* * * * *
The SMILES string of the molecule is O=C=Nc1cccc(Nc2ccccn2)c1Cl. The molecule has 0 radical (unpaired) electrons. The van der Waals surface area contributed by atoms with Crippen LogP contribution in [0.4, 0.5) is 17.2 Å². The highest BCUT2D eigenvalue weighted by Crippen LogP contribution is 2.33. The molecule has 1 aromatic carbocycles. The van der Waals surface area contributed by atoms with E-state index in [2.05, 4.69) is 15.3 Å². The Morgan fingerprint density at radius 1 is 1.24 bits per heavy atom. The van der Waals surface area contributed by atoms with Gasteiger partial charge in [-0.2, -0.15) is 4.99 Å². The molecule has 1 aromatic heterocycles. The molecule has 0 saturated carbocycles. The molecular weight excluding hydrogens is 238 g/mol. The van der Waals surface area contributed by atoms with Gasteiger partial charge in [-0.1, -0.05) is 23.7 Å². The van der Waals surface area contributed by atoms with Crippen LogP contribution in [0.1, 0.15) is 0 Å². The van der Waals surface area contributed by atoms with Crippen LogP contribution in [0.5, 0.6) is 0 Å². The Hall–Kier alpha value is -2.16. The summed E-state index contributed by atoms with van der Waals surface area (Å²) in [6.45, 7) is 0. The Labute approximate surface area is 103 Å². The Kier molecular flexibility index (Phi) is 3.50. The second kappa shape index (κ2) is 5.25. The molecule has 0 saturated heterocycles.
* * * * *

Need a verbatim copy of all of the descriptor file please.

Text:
The SMILES string of the molecule is O=C=Nc1cccc(Nc2ccccn2)c1Cl. The molecule has 0 radical (unpaired) electrons. The van der Waals surface area contributed by atoms with Crippen LogP contribution in [0.4, 0.5) is 17.2 Å². The highest BCUT2D eigenvalue weighted by Crippen LogP contribution is 2.33. The molecule has 1 aromatic carbocycles. The van der Waals surface area contributed by atoms with E-state index in [2.05, 4.69) is 15.3 Å². The Morgan fingerprint density at radius 1 is 1.24 bits per heavy atom. The van der Waals surface area contributed by atoms with Gasteiger partial charge in [-0.2, -0.15) is 4.99 Å². The molecule has 1 aromatic heterocycles. The molecule has 0 saturated carbocycles. The molecular weight excluding hydrogens is 238 g/mol. The van der Waals surface area contributed by atoms with Gasteiger partial charge in [-0.1, -0.05) is 23.7 Å². The van der Waals surface area contributed by atoms with Crippen LogP contribution in [0.1, 0.15) is 0 Å². The van der Waals surface area contributed by atoms with Crippen LogP contribution in [0.5, 0.6) is 0 Å². The Hall–Kier alpha value is -2.16. The summed E-state index contributed by atoms with van der Waals surface area (Å²) in [6.45, 7) is 0. The Labute approximate surface area is 103 Å². The Kier molecular flexibility index (Phi) is 3.50. The second kappa shape index (κ2) is 5.25. The molecule has 0 saturated heterocycles.